June 3, 2020


The ABOTA mission statement recognizes: “America’s greatness lies in its people. And in its people lies the foundation of justice – trial by jury.” To believe in the Seventh Amendment, we must first love, respect and value people. If we truly value people, it is our duty to denounce anything and anyone who violates human dignity. Failing to rebuke such injustice subverts the heart and soul of ABOTA’s mission. It is, therefore, our obligation to speak out against the systemic racism that continues to choke the lifeblood of our civil democracy.

Last week, a Minneapolis police officer crushed and extinguished a human life, while three other officers stood by and endorsed the unlawful killing of George Floyd. In just the last decade, we have witnessed the same violence perpetrated against one black person after another. Eric Garner. Michael Brown. Oscar Grant. John Crawford III. Ezell Brown. Laquand McDonald. Eugene Ellison. Terrence Crutcher. Antwon Rose II. Stephon Clark. The list goes on. It is important to say their names so that we do not lose sight of the value of their human lives and the meaning of these countless deaths. While the list is long, our memories cannot be short. We cannot be indifferent. Elie Wiesel’s poignant insight challenges us to care: “Indifference is the friend of the enemy, for it benefits the aggressor – never his victim, whose pain is magnified when he or she feels forgotten…. not to respond to their plight, not to relieve their solitude by offering them a spark of hope is to exile them from human memory. And in denying their humanity, we betray our own.”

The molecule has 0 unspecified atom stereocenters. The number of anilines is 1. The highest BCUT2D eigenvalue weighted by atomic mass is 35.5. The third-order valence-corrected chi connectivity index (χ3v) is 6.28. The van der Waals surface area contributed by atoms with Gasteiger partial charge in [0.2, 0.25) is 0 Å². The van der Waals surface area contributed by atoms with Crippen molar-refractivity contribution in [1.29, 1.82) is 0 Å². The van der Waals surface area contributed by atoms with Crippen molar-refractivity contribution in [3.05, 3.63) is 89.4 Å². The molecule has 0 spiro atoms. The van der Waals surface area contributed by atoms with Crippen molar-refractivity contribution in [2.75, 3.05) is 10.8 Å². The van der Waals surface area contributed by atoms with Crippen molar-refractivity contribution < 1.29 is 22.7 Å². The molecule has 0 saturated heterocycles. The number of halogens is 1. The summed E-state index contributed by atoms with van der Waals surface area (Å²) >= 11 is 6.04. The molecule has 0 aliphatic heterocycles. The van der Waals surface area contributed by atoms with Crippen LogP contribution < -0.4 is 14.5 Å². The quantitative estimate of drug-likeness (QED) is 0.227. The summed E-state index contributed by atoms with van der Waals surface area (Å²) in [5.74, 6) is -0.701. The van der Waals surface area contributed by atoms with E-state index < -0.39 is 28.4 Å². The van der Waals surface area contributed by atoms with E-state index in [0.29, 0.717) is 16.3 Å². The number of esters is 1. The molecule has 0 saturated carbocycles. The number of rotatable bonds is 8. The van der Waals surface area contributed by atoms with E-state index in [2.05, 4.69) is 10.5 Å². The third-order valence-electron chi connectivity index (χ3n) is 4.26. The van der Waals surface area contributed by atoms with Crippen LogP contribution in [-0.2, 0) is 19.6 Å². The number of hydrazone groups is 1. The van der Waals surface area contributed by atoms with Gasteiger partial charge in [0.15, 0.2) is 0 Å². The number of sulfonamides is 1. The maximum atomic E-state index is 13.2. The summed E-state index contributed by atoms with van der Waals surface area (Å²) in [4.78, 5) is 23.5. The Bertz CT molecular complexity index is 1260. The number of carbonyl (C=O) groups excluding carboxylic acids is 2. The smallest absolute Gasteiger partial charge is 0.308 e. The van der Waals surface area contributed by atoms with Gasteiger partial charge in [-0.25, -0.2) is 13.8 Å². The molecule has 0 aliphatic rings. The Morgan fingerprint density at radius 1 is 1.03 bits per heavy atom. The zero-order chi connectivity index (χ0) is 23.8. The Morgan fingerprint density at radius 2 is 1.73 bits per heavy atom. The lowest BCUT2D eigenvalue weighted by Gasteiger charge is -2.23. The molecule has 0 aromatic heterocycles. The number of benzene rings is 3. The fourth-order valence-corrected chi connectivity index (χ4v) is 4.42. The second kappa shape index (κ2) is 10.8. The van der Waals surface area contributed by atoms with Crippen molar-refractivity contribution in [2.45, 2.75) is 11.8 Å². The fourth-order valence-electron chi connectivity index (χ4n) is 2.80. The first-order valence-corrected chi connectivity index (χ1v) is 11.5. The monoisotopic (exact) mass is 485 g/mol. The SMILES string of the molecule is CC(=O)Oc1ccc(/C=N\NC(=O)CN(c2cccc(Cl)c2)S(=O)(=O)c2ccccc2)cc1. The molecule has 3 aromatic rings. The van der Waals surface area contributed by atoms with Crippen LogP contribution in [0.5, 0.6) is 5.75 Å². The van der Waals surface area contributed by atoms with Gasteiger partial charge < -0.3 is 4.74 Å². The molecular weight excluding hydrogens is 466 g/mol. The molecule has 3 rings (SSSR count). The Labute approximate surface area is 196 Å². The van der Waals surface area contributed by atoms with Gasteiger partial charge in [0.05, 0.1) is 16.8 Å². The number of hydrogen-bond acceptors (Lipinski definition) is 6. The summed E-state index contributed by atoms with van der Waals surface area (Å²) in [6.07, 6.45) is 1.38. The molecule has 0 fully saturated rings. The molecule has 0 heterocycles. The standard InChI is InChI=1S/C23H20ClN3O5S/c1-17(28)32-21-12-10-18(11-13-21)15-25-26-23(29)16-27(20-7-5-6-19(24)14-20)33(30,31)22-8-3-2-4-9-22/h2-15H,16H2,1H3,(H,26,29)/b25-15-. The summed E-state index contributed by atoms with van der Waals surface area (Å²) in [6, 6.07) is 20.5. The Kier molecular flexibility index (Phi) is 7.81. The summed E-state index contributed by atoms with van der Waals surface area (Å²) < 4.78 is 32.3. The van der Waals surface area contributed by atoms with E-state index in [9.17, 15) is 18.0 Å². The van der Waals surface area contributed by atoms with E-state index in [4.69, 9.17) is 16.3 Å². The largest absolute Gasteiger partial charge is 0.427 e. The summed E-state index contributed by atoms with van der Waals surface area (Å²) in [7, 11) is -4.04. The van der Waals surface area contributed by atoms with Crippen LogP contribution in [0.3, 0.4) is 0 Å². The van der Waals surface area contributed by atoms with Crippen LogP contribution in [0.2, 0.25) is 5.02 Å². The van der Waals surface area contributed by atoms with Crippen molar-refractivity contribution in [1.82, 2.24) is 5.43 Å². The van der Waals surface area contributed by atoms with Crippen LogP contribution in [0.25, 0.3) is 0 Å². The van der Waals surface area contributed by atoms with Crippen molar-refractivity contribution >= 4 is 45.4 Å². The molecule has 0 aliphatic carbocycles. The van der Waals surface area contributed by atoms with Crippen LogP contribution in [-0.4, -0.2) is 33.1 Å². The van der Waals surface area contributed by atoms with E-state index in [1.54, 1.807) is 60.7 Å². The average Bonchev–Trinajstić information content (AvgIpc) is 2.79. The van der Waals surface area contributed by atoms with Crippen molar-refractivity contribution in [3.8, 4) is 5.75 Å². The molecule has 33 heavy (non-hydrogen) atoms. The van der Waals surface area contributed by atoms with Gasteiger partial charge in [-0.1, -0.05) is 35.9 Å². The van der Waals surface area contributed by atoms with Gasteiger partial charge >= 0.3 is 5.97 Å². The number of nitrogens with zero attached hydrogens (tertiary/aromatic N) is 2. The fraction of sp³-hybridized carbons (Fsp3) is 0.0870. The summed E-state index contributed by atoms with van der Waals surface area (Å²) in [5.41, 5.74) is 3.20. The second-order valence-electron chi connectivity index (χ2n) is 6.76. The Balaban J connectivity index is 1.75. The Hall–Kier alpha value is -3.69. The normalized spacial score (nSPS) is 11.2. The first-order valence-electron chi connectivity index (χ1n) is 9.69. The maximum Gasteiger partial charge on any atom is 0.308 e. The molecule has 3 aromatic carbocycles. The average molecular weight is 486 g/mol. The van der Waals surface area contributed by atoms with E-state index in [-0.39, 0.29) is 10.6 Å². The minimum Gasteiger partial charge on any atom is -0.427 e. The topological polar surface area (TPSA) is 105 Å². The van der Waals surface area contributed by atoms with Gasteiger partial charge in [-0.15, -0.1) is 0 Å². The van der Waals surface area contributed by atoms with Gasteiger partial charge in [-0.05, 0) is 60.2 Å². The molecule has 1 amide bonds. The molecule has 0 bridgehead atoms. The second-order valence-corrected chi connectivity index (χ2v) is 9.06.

The ABOTA Foundation “envisions equal justice for all in a vibrant and civil democracy.” Even when we feel atrophied and wasted from persisting worry about all who matter to us during this pandemic, we cannot surrender our conscience or our mission to fatigue. Even when we are powerless to prevent injustice, there must never be a time when we fail to protest. Because silence is betrayal, we are called upon to demand that our justice system hold accountable those who trespass against human rights and equal justice.

Fifty-three years later, we must still take the same stand as Martin Luther King Jr. in 1967: “Now is the time to lift our national policy from the quicksand of racial injustice to the solid rock of human dignity.” We are each in a position to speak the truth, to demand justice, to stand for whoever and whatever benefits humanity. Our commitment to the core principles of ABOTA’s mission demands no less.


Doris Cheng

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Civility. Professionalism. Honor. Respect.

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Trial by Jury, a Precious Right

America’s greatness lies in its people. And in its people lies the foundation of justice, trial by jury. The 7th Amendment is a precious right that is increasingly under attack by those who would eliminate justice by the people in favor of justice by the bureaucracy.